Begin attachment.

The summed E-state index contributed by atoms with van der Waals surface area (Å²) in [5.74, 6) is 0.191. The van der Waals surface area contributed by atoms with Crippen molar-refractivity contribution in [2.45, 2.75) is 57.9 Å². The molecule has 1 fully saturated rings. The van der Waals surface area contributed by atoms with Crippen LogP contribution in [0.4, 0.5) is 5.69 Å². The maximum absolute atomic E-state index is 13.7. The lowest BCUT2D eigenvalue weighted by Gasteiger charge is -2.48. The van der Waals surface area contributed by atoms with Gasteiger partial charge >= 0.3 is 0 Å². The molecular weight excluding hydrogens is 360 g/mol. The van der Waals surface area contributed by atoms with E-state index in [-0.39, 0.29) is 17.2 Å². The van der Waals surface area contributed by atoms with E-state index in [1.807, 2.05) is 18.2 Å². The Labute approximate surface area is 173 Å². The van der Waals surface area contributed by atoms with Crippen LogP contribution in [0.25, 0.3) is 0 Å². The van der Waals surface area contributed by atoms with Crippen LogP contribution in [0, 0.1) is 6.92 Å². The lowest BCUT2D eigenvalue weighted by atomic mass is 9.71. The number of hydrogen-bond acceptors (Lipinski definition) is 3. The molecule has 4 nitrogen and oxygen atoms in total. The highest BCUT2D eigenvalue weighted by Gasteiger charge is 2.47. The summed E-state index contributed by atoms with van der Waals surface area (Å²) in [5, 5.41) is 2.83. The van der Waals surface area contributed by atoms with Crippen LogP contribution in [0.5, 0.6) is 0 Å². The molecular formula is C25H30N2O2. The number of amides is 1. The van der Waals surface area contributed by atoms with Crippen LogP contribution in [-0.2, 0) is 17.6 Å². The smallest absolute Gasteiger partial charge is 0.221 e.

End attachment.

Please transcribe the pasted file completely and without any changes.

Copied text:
The summed E-state index contributed by atoms with van der Waals surface area (Å²) in [5.74, 6) is 0.191. The van der Waals surface area contributed by atoms with Crippen molar-refractivity contribution in [2.45, 2.75) is 57.9 Å². The molecule has 1 fully saturated rings. The van der Waals surface area contributed by atoms with Crippen LogP contribution in [0.4, 0.5) is 5.69 Å². The maximum absolute atomic E-state index is 13.7. The lowest BCUT2D eigenvalue weighted by Gasteiger charge is -2.48. The van der Waals surface area contributed by atoms with Gasteiger partial charge >= 0.3 is 0 Å². The molecular weight excluding hydrogens is 360 g/mol. The van der Waals surface area contributed by atoms with E-state index in [-0.39, 0.29) is 17.2 Å². The van der Waals surface area contributed by atoms with E-state index in [1.807, 2.05) is 18.2 Å². The Labute approximate surface area is 173 Å². The van der Waals surface area contributed by atoms with Crippen LogP contribution in [0.25, 0.3) is 0 Å². The van der Waals surface area contributed by atoms with Crippen LogP contribution in [0, 0.1) is 6.92 Å². The lowest BCUT2D eigenvalue weighted by atomic mass is 9.71. The number of hydrogen-bond acceptors (Lipinski definition) is 3. The molecule has 4 nitrogen and oxygen atoms in total. The highest BCUT2D eigenvalue weighted by Gasteiger charge is 2.47. The summed E-state index contributed by atoms with van der Waals surface area (Å²) in [5, 5.41) is 2.83. The van der Waals surface area contributed by atoms with Crippen LogP contribution in [0.5, 0.6) is 0 Å². The molecular formula is C25H30N2O2. The number of amides is 1. The van der Waals surface area contributed by atoms with Crippen LogP contribution in [-0.2, 0) is 17.6 Å². The smallest absolute Gasteiger partial charge is 0.221 e.